Donald Siegel, Chair
204 Heroy Geology Laboratory,
Suzanne L. Baldwin, Marion E. Bickford, Paul G. Fitzgerald, Gregory D. Hoke, Linda C. Ivany, Christopher Junium, Jeffrey A. Karson, Laura K. Lautz, Zunli Lu, Robert Moucha, Cathryn R. Newton, Scott D. Samson, Christopher A. Scholz, Donald I. Siegel, Bruce H. Wilkinson
Graduate study in the Department of Earth Sciences offers students opportunities for field-based geological and geophysical research worldwide. Ongoing research in the Department is focused primarily in the areas of environmental geology/global change and tectonics/crustal evolution-two of the most rapidly developing areas of the earth sciences. The Department is housed in the William B. Heroy Geology Laboratory, which contains state-of-the-art analytical and computing facilities, modern well-equipped teaching spaces, and a dedicated Earth Sciences library. All of the faculty are engaged in research and teaching.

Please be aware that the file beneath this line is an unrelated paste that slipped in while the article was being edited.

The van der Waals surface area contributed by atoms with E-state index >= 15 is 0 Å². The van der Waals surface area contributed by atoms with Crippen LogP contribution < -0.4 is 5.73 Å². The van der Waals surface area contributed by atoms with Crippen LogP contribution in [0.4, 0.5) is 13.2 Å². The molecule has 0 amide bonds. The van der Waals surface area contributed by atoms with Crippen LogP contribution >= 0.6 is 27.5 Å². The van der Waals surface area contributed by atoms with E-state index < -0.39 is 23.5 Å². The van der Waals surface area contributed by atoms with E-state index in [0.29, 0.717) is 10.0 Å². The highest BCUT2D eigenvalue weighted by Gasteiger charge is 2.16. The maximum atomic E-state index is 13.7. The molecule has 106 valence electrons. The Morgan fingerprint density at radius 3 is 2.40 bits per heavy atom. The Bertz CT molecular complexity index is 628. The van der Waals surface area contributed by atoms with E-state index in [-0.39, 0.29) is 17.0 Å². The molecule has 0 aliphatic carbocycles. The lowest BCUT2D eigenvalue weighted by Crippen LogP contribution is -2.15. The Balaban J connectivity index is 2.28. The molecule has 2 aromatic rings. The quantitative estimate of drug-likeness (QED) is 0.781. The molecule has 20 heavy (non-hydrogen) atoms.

The Department typically has a combination of students pursuing either the M.S. or Ph.D. degree. Several of our faculty-led research projects are large collaborative, multi-institutional, multi-national programs that afford our graduate students opportunities to work in diverse parts of the world with teams of internationally recognized scholars. Department faculty and graduate students are currently pursuing field studies world wide.
Incoming students are expected to have two semesters of the following courses: calculus, chemistry, and physics or biology. In addition, incoming students need at least three distribution courses in the Earth Sciences, such as: paleobiology, sedimentology, mineralogy, structural geology, tectonics, geochemistry, geophysics, climatology, paleooceanography, paleoclimatology, marine geology, and/or hydrogeology. Students are strongly encouraged to have participated in an approved summer field course or comparable field experience. Substitutions may be granted upon petition of the Department.